As of the 2010 census, there were 3,976 people. The racial makeup was 78.6% White, 0.6% Black, 7.6% Native American or Alaska Native, 1.9% Asian, 0.8% Pacific Islander and 5.8% from two or more races. 4.7% were Hispanic or Latino of any race.


Valdez is a fishing port, both for commercial and sport fishing. Freight moves through Valdez bound for the interior of Alaska. Sightseeing of the marine life and glaciers, together with both deep-sea fishing, and heli skiing support a tourist industry in Valdez. The oil from the Trans-Alaska pipeline is loaded onto ships at the Valdez oil terminal.

Alyeska Pipeline Service Company is one of the biggest employers in Valdez.

Valdez is connected to the interior of Alaska by the Richardson Highway, and is a port of call in the Alaska Marine Highway ferry system. Just north of Valdez on the highway is Thompson Pass, which has spectacular waterfalls and glaciers next to the highway. Thompson Pass is also known for treacherous driving conditions during the winter.

The Valdez Airport, also known as Pioneer Field, has regular scheduled service with Ravn Alaska.

Valdez hosted the World Extreme Skiing Championship (WESC) in the early 1990s.

Media and culture

Despite its small size, Valdez was at one time home to two weekly newspapers, the Valdez Star and the Valdez Vanguard. In 2004, the Star bought out the Vanguard.

Valdez is also home to radio broadcasters KCHU, KVAK, and KVAK-FM.

Valdez is also home to the Last Frontier Theatre Conference, hosted by the Prince William Sound College. The annual conference attracts playwrights and actors from around the United States.

On Deadly Ground (1994) was filmed near Worthington Glacier, as well as the Valdez Civic Center and Valdez Airport, and 30 miles (48 km) outside Valdez on Thompson Pass in the Chugach Mountains.

Oil terminal

Aerial view of the oil terminal

The Valdez Marine Terminal is an oil port in Valdez, at the southern end of the Alaska Pipeline. The terminal was the point of departure for the Exxon Valdez just prior to the oil spill.

There are 14 active aboveground crude oil storage tanks at the terminal, and an average of three to five oil tankers depart from the terminal each week. Since the pipeline became operational in 1976, more than 15,000 tankers full of oil have left the terminal.

The terminal has 2 operational loading berths.[23]

Notable people

See also


  1. ^ The Chugach Census Area was established in 2019 by the split of the former Valdez–Cordova Census Area.[3]
  2. ^ Mean monthly maxima and minima (i.e. the highest and lowest temperature readings during an entire month or year) calculated based on data at said location from 1991 to 2020.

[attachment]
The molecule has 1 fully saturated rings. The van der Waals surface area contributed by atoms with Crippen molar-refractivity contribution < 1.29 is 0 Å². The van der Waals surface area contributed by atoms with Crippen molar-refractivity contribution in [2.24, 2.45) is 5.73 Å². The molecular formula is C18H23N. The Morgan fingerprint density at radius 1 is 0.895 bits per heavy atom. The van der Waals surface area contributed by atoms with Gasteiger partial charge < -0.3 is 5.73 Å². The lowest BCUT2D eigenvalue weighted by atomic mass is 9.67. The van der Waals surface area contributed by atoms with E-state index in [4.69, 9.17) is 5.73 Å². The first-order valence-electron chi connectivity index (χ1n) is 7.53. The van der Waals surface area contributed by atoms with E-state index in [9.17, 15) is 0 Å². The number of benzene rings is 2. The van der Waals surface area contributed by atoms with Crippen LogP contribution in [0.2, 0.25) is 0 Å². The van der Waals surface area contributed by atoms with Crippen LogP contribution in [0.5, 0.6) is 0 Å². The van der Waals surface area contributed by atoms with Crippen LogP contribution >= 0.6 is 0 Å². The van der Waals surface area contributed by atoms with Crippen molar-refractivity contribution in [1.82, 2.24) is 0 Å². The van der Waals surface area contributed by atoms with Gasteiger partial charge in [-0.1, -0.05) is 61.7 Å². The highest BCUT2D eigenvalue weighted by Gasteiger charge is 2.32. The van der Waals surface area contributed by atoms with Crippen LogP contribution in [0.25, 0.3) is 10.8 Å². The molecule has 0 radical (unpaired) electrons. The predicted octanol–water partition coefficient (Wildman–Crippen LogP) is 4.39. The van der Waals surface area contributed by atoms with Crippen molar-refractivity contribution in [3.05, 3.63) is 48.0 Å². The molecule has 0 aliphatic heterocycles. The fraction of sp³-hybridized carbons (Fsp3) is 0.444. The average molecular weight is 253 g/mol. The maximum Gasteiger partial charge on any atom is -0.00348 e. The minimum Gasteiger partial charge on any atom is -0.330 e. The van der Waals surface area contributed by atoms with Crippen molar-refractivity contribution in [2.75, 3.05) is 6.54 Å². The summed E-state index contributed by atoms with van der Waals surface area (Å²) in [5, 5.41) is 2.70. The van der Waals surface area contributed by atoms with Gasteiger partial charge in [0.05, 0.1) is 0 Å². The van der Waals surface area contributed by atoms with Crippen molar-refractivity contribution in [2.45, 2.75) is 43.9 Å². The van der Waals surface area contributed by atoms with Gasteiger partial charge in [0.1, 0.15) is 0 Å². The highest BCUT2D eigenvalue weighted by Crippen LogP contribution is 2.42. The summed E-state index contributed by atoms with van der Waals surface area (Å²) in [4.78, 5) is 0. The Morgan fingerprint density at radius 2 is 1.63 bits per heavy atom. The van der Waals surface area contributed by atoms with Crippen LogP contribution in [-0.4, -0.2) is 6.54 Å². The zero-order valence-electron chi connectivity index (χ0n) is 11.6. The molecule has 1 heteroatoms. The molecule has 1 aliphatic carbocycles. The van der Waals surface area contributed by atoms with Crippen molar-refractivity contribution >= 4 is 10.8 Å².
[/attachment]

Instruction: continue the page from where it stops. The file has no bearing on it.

3. ^ Records for Valdez have been kept at the Valdez Weather Station (GHCN ID "USC00509687") since March 16, 2014, and at Valdez Airport (GHCN ID "USW00026442") from May 1, 1917, to March 15, 2014.


  1. ^ 1996 Alaska Municipal Officials Directory. Juneau: Alaska Municipal League/Alaska Department of Community and Regional Affairs. January 1996. p. 156.
  2. ^ "2020 U.S. Gazetteer Files". United States Census Bureau. Retrieved October 29, 2021.
  3. ^ United States Census Bureau. "Changes to Counties and County Equivalent Entities: 1970-Present". Retrieved February 28, 2020.
  4. ^ "2020 Census Data - Cities and Census Designated Places" (Web). State of Alaska, Department of Labor and Workforce Development. Retrieved October 31, 2021.
  5. ^ "Port Valdez". Geographic Names Information System. United States Geological Survey, United States Department of the Interior.
  6. ^ "Reduced spherical chart containing the northernmost part of the California", by Salvador Fidalgo, 1790 (MN-2-C-10) [1]
  7. ^ a b c Paragraph edited by the Valdez Museum and Historical Archive Mar 2009
  8. ^ "Hazelet's Journal". Retrieved September 25, 2023.
  9. ^ "'Pig' leading flow of oil in pipeline". Eugene Register-Guard. (Oregon). UPI. June 20, 1977. p. 1A.
  10. ^ "Hot North Slope oil flowing". Spokane Daily Chronicle. (Washington). Associated Press. June 20, 1977. p. 1.
  11. ^ "Tanker casts off with load of oil". Eugene Register-Guard. (Oregon). wire services. August 2, 1977. p. 3A.
  12. ^ "Valdez's main highway reopens after blocked by avalanches for 12 days," UPI, February 6, 2014. Retrieved January 30, 2022.
  13. ^ Dave, Paresh. "Goodbye, avalanche: Highway to Valdez, Alaska, clear at last," LA Times, February 7, 2014. Retrieved January 30, 2022.
  14. ^ Post, Austin; Viens, R.J. (April 27, 2021). "Preliminary Bathymetry of Shoup Basin and Late Holocene Changes of Shoup Glacier, Alaska" (PDF). US Geological Survey | Water-Resources Investigation Report 94-4093.
  15. ^ " "Prince William Sound / Copper River Ecosystem: Biological and Ecological Resources"". Archived from the original on September 27, 2006. Retrieved September 7, 2006.
  16. ^ "America's Top 10 Snowiest Cities". Archived from the original on December 19, 2010. Retrieved December 17, 2010.
  17. ^ "Governor Lynch's Veto Message Regarding HB 218". Archived from the original on June 19, 2011. Retrieved May 25, 2007.
  18. ^ "NOWData - NOAA Online Weather Data". National Oceanic and Atmospheric Administration. Retrieved July 3, 2021.
  19. ^ "Summary of Monthly Normals 1991-2020". National Oceanic and Atmospheric Administration. Archived from the original on September 4, 2023. Retrieved July 3, 2021.
  20. ^ "xmACIS2". National Oceanic and Atmospheric Administration. Retrieved March 6, 2023.
  21. ^ "WMO Climate Normals for VALDEZ, AK 1961–1990". National Oceanic and Atmospheric Administration. Archived from the original on September 4, 2023. Retrieved September 4, 2023.
  22. ^ "Census of Population and Housing". Retrieved June 4, 2015.
  23. ^ "Alyeska - 2011". TAPS.
  24. ^ Dunham, Mike (January 21, 2011). "Neva Egan, the first of Alaska's first ladies, dies at age 96". Anchorage Daily News. Archived from the original on January 24, 2011. Retrieved February 18, 2011.
  25. ^ "Ed Walker obituary". Mat-Su Valley Frontiersman. October 31, 2011. Retrieved November 24, 2011.

External links